Sony premieres ‘The Interview' online after hacking controversy


Sony Pictures has expanded distribution of its controversial comedy film The Interview to include more theatres and video-on-demand platforms, after hackers threatened to attack cinemas screening the film.

From Friday, a total of 580 independent theatres will show The Interview, a madcap satire about a fictional CIA plot to assassinate North Korean leader Kim Jong-Un.

Threats by hackers issued after a November cyberattack on Sony Pictures initially prompted the movie giant to cancel the film's Christmas Day release, after many large US theatre chains got cold feet.

The United States has blamed North Korea for the cyberattack, but Pyongyang has denied any involvement.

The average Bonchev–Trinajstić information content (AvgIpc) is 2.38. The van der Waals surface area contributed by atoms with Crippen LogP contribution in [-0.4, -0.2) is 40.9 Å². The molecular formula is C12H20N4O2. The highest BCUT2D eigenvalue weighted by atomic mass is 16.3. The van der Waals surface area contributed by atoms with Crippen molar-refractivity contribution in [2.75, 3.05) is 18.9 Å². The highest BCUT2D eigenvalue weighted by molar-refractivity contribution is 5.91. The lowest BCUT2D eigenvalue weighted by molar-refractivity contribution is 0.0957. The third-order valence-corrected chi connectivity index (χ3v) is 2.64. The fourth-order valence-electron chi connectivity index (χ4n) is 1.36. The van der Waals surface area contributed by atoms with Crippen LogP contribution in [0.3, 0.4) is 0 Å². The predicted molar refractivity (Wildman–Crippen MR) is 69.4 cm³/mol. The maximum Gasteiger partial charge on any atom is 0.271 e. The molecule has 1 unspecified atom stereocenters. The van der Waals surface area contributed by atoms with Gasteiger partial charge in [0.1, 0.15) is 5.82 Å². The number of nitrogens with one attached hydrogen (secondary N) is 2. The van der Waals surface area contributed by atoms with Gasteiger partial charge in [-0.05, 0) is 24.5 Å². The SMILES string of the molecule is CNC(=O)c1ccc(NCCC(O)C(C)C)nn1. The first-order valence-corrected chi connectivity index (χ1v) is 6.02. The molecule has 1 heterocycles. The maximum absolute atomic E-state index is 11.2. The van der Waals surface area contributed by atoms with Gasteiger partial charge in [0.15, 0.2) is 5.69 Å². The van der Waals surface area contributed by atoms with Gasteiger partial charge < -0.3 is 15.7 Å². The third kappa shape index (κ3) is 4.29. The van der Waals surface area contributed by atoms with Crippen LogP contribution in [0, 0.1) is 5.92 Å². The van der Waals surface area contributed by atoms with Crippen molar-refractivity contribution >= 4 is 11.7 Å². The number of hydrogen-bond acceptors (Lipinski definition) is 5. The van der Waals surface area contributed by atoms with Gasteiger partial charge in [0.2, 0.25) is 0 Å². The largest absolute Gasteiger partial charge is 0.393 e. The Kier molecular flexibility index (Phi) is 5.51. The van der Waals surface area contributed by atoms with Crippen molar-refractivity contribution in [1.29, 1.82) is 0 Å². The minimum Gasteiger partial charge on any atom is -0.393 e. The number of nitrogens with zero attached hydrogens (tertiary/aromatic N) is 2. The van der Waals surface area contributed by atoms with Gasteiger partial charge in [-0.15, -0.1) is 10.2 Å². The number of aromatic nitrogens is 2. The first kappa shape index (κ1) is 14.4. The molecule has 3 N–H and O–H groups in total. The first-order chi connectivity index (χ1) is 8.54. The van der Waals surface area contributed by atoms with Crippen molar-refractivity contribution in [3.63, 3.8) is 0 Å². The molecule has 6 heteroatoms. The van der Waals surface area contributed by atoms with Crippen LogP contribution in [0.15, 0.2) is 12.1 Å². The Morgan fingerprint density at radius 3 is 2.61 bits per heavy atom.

The comedy, starring Seth Rogen and James Franco, eventually opened on December 25 in more than 300 independent movie houses that offered to show the film after Sony came under fire for pulling it.

It was also made available last week on Google Play, YouTube Movies, Microsoft's Xbox Video and on a dedicated website,

Sony said the film would now also be available either as video on demand or pay-per-view via major US cable and satellite providers including Comcast, Time Warner Cable, Cablevision and Verizon FiOS.

The film price starts at $US5.99.

The Interview will also be available on Sony's PlayStation network from Thursday.

'We have always sought the widest possible distribution for The Interview, and want to thank our new partners for helping us make that happen,' said Sony Pictures boss Michael Lynton.
So far, the film has earned a combined $US18 million ($A19.48 million) in online rentals or purchases, as well as theatre ticket sales, since its release.

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